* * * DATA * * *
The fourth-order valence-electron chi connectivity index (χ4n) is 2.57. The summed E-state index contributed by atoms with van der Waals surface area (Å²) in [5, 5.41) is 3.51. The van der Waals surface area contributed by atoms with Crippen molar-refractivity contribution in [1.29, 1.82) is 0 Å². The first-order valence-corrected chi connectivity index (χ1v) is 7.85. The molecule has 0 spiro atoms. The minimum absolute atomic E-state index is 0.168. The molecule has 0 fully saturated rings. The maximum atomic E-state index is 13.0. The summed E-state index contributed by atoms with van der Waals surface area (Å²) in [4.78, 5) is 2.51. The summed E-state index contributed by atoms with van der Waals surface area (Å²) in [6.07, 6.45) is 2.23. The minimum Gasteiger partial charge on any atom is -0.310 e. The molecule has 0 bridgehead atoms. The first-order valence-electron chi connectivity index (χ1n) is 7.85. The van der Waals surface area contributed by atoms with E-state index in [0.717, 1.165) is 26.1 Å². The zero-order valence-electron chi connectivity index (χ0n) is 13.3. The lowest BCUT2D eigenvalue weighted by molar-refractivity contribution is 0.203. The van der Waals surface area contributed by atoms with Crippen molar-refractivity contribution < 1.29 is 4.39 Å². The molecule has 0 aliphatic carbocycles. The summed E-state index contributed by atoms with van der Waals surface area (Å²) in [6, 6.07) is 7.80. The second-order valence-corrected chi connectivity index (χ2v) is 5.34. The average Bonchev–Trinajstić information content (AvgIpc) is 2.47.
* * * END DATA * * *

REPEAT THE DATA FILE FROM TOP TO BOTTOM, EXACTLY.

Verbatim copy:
The fourth-order valence-electron chi connectivity index (χ4n) is 2.57. The summed E-state index contributed by atoms with van der Waals surface area (Å²) in [5, 5.41) is 3.51. The van der Waals surface area contributed by atoms with Crippen molar-refractivity contribution in [1.29, 1.82) is 0 Å². The first-order valence-corrected chi connectivity index (χ1v) is 7.85. The molecule has 0 spiro atoms. The minimum absolute atomic E-state index is 0.168. The molecule has 0 fully saturated rings. The maximum atomic E-state index is 13.0. The summed E-state index contributed by atoms with van der Waals surface area (Å²) in [4.78, 5) is 2.51. The summed E-state index contributed by atoms with van der Waals surface area (Å²) in [6.07, 6.45) is 2.23. The minimum Gasteiger partial charge on any atom is -0.310 e. The molecule has 0 bridgehead atoms. The first-order valence-electron chi connectivity index (χ1n) is 7.85. The van der Waals surface area contributed by atoms with E-state index in [0.717, 1.165) is 26.1 Å². The zero-order valence-electron chi connectivity index (χ0n) is 13.3. The lowest BCUT2D eigenvalue weighted by molar-refractivity contribution is 0.203. The van der Waals surface area contributed by atoms with Crippen molar-refractivity contribution < 1.29 is 4.39 Å². The molecule has 0 aliphatic carbocycles. The summed E-state index contributed by atoms with van der Waals surface area (Å²) in [6, 6.07) is 7.80. The second-order valence-corrected chi connectivity index (χ2v) is 5.34. The average Bonchev–Trinajstić information content (AvgIpc) is 2.47.